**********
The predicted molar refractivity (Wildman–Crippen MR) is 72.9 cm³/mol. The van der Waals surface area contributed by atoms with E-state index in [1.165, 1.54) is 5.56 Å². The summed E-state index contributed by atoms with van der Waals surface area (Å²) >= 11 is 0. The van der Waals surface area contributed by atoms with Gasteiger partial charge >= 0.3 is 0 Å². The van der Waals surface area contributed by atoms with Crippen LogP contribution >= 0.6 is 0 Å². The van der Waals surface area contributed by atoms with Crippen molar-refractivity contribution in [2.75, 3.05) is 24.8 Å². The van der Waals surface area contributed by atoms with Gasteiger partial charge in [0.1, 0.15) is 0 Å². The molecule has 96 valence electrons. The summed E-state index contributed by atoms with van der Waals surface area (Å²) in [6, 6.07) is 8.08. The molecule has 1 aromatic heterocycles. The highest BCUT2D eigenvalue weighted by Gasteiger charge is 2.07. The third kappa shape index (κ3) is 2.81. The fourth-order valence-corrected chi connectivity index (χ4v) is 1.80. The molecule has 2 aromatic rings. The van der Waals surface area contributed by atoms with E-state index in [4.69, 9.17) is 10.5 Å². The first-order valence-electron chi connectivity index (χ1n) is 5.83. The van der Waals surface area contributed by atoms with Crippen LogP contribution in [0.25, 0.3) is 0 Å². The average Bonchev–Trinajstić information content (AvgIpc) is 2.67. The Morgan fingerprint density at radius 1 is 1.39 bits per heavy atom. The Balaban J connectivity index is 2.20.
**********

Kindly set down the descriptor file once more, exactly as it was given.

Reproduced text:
The predicted molar refractivity (Wildman–Crippen MR) is 72.9 cm³/mol. The van der Waals surface area contributed by atoms with E-state index in [1.165, 1.54) is 5.56 Å². The summed E-state index contributed by atoms with van der Waals surface area (Å²) >= 11 is 0. The van der Waals surface area contributed by atoms with Gasteiger partial charge >= 0.3 is 0 Å². The van der Waals surface area contributed by atoms with Crippen LogP contribution >= 0.6 is 0 Å². The van der Waals surface area contributed by atoms with Crippen molar-refractivity contribution in [2.75, 3.05) is 24.8 Å². The van der Waals surface area contributed by atoms with Gasteiger partial charge in [0.1, 0.15) is 0 Å². The molecule has 96 valence electrons. The summed E-state index contributed by atoms with van der Waals surface area (Å²) in [6, 6.07) is 8.08. The molecule has 1 aromatic heterocycles. The highest BCUT2D eigenvalue weighted by Gasteiger charge is 2.07. The third kappa shape index (κ3) is 2.81. The fourth-order valence-corrected chi connectivity index (χ4v) is 1.80. The molecule has 2 aromatic rings. The van der Waals surface area contributed by atoms with E-state index in [4.69, 9.17) is 10.5 Å². The first-order valence-electron chi connectivity index (χ1n) is 5.83. The van der Waals surface area contributed by atoms with Crippen LogP contribution in [0.25, 0.3) is 0 Å². The average Bonchev–Trinajstić information content (AvgIpc) is 2.67. The Morgan fingerprint density at radius 1 is 1.39 bits per heavy atom. The Balaban J connectivity index is 2.20.